If we take a look at the database classes in iOS we might be able to peer into the future of databases.  For one, database errors, like every other failure in the new framework, will throw an exception.  Not just an error but an exception.  This will cause much consternation because it will make transactions harder to deal with (but not impossible).  Another clue from the iOS framework is that SQLExecute and SQLSelect will have PreparedStatements built-in so this will be inherently safer.

I look for new database classes to be more helpful and friendly when writing code, or at the least, to show more awareness about the database.  Xojo showed off an ORM solution many years ago at the developers conference and we’ve not heard a word since.  Perhaps this is the year it will spring to life?

So why do I fear this change?  Well, exactly 100% of our consulting work is database related so any change may have a big impact on our workflow.  And because of the shortcomings in the database classes we created our own ORM (ActiveRecord) framework that we use in most projects.  I did convert ActiveRecord to iOS in the early days to learn more about the new framework but we’ve not done much with it since (mainly because consulting has been so busy).

Wish List Items

Windows .NET framework to reduce flicker.  The bane of our existence (at times) is flickering in Windows apps.  It sometimes seems just breathing on the app will cause controls to flicker.  Xojo has repeatedly told us that this is common in Win32 native controls and while that may be true, it’s also true that Xojo competitors and Microsoft seem to have solved this problem.  Perhaps the Windows framework will have its own Cocoa-type project that brings considerable improvement to Windows builds.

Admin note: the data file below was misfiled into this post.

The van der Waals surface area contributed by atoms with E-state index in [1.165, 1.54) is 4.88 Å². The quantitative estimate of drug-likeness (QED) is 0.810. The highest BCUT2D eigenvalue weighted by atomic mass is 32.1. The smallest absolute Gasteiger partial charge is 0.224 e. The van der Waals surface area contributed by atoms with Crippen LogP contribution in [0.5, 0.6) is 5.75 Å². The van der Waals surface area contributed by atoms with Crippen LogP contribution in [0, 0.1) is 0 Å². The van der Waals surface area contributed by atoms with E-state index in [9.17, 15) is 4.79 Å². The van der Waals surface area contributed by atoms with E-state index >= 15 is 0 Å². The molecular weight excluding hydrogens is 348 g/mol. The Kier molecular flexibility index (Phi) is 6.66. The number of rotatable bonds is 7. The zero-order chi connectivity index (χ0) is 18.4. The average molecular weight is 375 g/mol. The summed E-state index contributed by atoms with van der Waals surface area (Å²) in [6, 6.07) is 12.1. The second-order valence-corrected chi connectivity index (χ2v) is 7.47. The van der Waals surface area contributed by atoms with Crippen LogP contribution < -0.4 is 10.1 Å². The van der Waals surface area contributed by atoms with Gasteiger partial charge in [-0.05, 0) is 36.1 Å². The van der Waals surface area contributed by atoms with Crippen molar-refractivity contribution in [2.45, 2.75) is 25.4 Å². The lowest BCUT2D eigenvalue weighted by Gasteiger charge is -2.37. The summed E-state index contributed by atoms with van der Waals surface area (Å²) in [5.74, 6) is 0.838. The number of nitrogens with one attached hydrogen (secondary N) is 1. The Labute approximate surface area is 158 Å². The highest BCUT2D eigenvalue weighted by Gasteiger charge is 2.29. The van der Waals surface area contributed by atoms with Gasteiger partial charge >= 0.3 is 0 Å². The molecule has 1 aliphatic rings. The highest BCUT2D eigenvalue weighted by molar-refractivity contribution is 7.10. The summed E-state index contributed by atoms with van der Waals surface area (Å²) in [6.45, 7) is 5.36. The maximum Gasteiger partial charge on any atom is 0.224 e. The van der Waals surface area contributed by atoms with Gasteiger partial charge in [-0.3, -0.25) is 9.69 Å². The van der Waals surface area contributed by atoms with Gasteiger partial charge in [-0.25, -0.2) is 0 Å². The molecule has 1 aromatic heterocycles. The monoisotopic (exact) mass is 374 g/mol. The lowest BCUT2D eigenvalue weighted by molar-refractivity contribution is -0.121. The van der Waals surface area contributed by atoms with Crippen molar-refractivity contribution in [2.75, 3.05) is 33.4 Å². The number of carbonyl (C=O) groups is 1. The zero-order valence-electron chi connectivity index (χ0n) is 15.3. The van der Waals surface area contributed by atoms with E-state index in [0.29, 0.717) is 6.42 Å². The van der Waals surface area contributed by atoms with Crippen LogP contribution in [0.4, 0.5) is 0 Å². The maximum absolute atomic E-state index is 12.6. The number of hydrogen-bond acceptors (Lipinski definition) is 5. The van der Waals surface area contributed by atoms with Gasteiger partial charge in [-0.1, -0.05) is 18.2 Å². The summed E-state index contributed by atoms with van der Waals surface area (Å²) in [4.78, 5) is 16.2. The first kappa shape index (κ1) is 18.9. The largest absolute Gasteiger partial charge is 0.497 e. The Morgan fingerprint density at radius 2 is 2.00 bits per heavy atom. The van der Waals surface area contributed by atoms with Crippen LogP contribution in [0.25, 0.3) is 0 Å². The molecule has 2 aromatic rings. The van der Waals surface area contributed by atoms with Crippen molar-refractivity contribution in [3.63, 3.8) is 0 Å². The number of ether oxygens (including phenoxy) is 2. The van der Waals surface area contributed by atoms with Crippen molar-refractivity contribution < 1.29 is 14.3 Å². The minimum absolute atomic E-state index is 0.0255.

A Usable Reporting Tool.  Here is a fact:  Xojo does not use their own reporting tool.  It is not used in the IDE or Feedback or Lingua (the major public applications).  It’s more of a marketing bullet point than a usable tool.  If you ask around most Xojo developers don’t use it because it falls down as soon as you want to do something real with it.  If Xojo really wants to attract business users, make this tool rock solid and usable.  Yes, I have my own reporting tool (BKeeney Shorts), but it was created out of necessity.  BKS Shorts isn’t a banded reporting tool (like Xojo reporting is) so it will still have a niche to fill.

Speaking of ways to get more business users, I’d love for Xojo to create simple and basic (i.e. good enough) controls so that new developers don’t immediately have to look for 3rd party components for what many believe to be necessary controls.  This includes a basic date and time picker, numbers only fields, and masked text fields (that actually work) to name a few.  A decent grid control (not a listbox replacement) that we can put container controls in.  The list isn’t that large but the omissions are prominent.  I know the argument:  cross platform controls are hard and getting it right is even harder.  You bet it is!  That’s the type of solution that the makers of a cross-platform development tool should be doing!

A new web framework that makes web development closer to desktop.  In the desktop world we can do a lot of really cool things with Constructors.  In Xojo web apps those are usually disastrous and do nothing but generate Javascript errors.  Make it so Open events are safer to use instead of relying upon the Shown event.  I understand that some of this might be impossible but the differences between desktop and web are frustrating.